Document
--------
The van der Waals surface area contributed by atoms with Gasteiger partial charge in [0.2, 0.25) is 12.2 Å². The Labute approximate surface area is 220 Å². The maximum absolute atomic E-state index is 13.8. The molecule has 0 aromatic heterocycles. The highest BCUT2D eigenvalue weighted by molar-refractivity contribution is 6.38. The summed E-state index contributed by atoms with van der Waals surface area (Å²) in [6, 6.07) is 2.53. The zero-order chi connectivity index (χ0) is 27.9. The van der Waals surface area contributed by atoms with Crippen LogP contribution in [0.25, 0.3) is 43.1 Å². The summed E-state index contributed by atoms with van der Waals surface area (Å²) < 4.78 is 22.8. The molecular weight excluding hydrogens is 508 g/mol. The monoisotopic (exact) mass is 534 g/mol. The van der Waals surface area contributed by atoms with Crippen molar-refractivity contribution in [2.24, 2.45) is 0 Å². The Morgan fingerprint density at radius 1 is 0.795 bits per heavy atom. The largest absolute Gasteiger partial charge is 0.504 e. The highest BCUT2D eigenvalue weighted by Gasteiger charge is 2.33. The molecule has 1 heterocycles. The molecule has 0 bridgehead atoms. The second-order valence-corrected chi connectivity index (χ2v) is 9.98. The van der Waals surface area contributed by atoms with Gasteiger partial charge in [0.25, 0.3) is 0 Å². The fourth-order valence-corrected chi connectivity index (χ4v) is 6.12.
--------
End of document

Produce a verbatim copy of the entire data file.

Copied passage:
The van der Waals surface area contributed by atoms with Gasteiger partial charge in [0.2, 0.25) is 12.2 Å². The Labute approximate surface area is 220 Å². The maximum absolute atomic E-state index is 13.8. The molecule has 0 aromatic heterocycles. The highest BCUT2D eigenvalue weighted by molar-refractivity contribution is 6.38. The summed E-state index contributed by atoms with van der Waals surface area (Å²) in [6, 6.07) is 2.53. The zero-order chi connectivity index (χ0) is 27.9. The van der Waals surface area contributed by atoms with Crippen LogP contribution in [0.25, 0.3) is 43.1 Å². The summed E-state index contributed by atoms with van der Waals surface area (Å²) < 4.78 is 22.8. The molecular weight excluding hydrogens is 508 g/mol. The monoisotopic (exact) mass is 534 g/mol. The van der Waals surface area contributed by atoms with Crippen molar-refractivity contribution in [2.24, 2.45) is 0 Å². The Morgan fingerprint density at radius 1 is 0.795 bits per heavy atom. The largest absolute Gasteiger partial charge is 0.504 e. The highest BCUT2D eigenvalue weighted by Gasteiger charge is 2.33. The molecule has 1 heterocycles. The molecule has 0 bridgehead atoms. The second-order valence-corrected chi connectivity index (χ2v) is 9.98. The van der Waals surface area contributed by atoms with Gasteiger partial charge in [0.25, 0.3) is 0 Å². The fourth-order valence-corrected chi connectivity index (χ4v) is 6.12.